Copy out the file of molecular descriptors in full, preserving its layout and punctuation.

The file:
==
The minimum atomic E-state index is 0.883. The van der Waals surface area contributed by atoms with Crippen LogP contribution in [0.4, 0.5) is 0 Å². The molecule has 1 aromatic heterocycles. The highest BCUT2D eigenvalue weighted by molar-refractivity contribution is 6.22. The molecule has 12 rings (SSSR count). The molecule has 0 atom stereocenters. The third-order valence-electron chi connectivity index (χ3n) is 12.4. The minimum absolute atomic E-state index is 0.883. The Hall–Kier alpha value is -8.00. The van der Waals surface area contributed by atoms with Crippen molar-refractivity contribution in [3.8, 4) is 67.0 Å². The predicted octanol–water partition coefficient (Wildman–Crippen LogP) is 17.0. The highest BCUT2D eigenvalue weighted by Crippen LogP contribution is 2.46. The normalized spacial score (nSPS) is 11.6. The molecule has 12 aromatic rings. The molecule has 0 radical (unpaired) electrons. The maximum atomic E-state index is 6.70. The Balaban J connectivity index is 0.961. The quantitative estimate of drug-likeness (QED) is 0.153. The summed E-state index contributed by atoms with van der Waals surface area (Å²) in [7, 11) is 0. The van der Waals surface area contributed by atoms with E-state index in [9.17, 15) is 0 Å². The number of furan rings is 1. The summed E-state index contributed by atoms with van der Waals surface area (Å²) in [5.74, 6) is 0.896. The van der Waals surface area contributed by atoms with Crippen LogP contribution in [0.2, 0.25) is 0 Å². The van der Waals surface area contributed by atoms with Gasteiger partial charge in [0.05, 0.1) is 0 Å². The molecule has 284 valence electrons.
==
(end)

The minimum atomic E-state index is 0.883. The van der Waals surface area contributed by atoms with Crippen LogP contribution in [0.4, 0.5) is 0 Å². The molecule has 1 aromatic heterocycles. The highest BCUT2D eigenvalue weighted by molar-refractivity contribution is 6.22. The molecule has 12 rings (SSSR count). The molecule has 0 atom stereocenters. The third-order valence-electron chi connectivity index (χ3n) is 12.4. The minimum absolute atomic E-state index is 0.883. The Hall–Kier alpha value is -8.00. The van der Waals surface area contributed by atoms with Crippen molar-refractivity contribution in [3.8, 4) is 67.0 Å². The predicted octanol–water partition coefficient (Wildman–Crippen LogP) is 17.0. The highest BCUT2D eigenvalue weighted by Crippen LogP contribution is 2.46. The normalized spacial score (nSPS) is 11.6. The molecule has 12 aromatic rings. The molecule has 0 radical (unpaired) electrons. The maximum atomic E-state index is 6.70. The Balaban J connectivity index is 0.961. The quantitative estimate of drug-likeness (QED) is 0.153. The summed E-state index contributed by atoms with van der Waals surface area (Å²) in [7, 11) is 0. The van der Waals surface area contributed by atoms with E-state index in [9.17, 15) is 0 Å². The number of furan rings is 1. The summed E-state index contributed by atoms with van der Waals surface area (Å²) in [5.74, 6) is 0.896. The van der Waals surface area contributed by atoms with Crippen LogP contribution in [0.2, 0.25) is 0 Å². The van der Waals surface area contributed by atoms with Gasteiger partial charge in [0.05, 0.1) is 0 Å². The molecule has 284 valence electrons.